Class Of 1964 USAF Academy

Pete's History

Born in the Bronx, New York City on October 28, 1940, and raised for the most part in Philadelphia, PA marks me as an east coast product. I was pretty much a city boy, although the part of Philly I grew up in was suburban in nature. The town of Roxborough was a blue collar community represented by about every ethnic group you could imagine. So, as a protestant, Italian, preacher's kid it was easy to blend into the mix. It was a great way and a great place to grow up. Being within walking distance or taking a bus to a host of venues and activities enabled us, my brother and two sisters included, to take full advantage of our surroundings. During the summers and available weekends of my teen years I worked at various jobs to support my social life and a 1949 Ford convertible. The jobs included caddying, sheet metal work, and apprenticing at a steel forging plant. I enjoyed the work, experience, and extra money, but more importantly it convinced me that I needed to pursue a different type of career.

High School and community athletics played a major role in my entering the U. S. Air Force Academy. It was not because of any particular star quality, but because of a competitive spirit necessary to survive in a tough neighborhood, that I caught the attention of a competing team's coach. He was coincidentally a Reserve Air Force Major and a USAFA Liaison Officer. In the fall of 1958 I entered the University of Pennsylvania. Although attending on a scholastic scholarship it was necessary to step away the following year and earn money to continue my education. The Liaison Officer, Major Bill Farrell, learned of my dilemma and suggested I apply to the Academy. Fate prevailed because I was the tenth and last alternate on Congressman Toll's list, and every other candidate ahead of me failed. And like 749 other young men, June 27, 1960 presented a totally new world. It turned out to be the second best thing in my life.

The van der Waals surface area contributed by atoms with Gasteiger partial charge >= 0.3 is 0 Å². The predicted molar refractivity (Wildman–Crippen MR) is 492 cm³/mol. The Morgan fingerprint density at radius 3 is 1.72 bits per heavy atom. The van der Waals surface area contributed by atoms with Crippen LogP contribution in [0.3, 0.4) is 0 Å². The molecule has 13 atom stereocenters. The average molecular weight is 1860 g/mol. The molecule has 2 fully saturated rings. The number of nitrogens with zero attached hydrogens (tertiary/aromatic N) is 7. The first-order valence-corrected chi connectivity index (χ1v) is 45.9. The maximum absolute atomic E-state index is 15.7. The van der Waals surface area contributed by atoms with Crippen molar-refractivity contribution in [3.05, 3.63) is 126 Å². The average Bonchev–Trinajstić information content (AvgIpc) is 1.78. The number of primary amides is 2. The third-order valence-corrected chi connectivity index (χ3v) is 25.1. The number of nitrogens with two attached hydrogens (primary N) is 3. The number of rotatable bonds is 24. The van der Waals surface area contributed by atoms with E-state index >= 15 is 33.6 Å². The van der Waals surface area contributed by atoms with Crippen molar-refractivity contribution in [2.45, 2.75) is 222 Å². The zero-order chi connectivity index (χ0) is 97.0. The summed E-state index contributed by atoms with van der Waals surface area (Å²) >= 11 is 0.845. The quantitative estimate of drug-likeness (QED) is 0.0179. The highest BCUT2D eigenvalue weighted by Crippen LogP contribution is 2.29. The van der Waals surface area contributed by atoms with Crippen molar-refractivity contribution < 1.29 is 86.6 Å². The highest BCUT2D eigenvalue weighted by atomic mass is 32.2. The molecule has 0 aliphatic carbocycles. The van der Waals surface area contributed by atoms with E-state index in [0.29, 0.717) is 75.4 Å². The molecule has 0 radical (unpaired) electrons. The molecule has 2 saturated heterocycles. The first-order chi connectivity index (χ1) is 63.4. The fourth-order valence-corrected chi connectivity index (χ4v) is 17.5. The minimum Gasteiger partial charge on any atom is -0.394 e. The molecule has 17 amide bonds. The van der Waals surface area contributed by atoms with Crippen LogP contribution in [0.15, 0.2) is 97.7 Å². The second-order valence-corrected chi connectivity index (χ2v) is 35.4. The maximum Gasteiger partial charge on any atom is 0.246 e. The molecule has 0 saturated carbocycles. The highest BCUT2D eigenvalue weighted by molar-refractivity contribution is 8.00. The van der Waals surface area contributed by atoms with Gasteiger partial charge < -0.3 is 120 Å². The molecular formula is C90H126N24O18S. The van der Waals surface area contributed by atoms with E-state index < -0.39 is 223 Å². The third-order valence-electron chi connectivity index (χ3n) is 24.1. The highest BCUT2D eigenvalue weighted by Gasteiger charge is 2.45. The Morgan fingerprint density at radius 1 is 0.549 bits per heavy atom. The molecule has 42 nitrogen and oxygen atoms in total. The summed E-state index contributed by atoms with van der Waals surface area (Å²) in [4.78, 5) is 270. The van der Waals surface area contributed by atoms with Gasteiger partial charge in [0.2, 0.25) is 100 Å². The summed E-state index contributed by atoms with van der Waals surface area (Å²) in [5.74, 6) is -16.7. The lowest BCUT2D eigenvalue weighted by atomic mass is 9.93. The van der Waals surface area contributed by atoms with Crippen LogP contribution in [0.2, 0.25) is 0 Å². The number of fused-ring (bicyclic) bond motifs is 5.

In retrospect USAFA exceeded my expectations. The education, experience, and friendships gained were remarkable. Clearly, the sum of events over those four years prepared the way for an exciting and rewarding life. It was during those four years that the best thing in my life came to pass. I met Cathy Boyer. On August 7, 1964 we were married at her home church in Pueblo, Colorado.

My first job after graduation began a transition I never anticipated. I worked for a month on Cathy's Dad's ranch in Westcliffe, Colorado prior to our wedding. The location enabled me to be nearer to Cathy so I could enjoy the prenuptials, especially the nifty parties Cathy's parents' friends showered upon us. It was a special and memorable time. The job entailed branding and castrating cattle, milking a cow, collecting chicken eggs; and yes, slopping three huge hogs. It was certainly not what I was ever trained to do, and little did I know I was being trained to become a “country boy” sometime down the road.

Shortly thereafter, we headed to Moody AFB, GA. The stay was only seven months. I fully expected to fly airplanes for a long time, but as much as I enjoyed flying jets it simply was not in my DNA. Undaunted, I moved into the civil engineering career field. Initially, I was unsure it was a good and wise choice. My first assignment was to Duluth, IAP in Air Defense Command. We arrived in the Middle of March 1965 and endured some “nifty” spring weather. I was sure I was being mistreated for my absent DNA flying gene. Snow removal operations and checking the flight line in the equivalent of 75 degrees below zero weather was a part of the scenario. It is one of those things one can say, “I am glad I did it,” but it is far better as a memory I choose to brag about.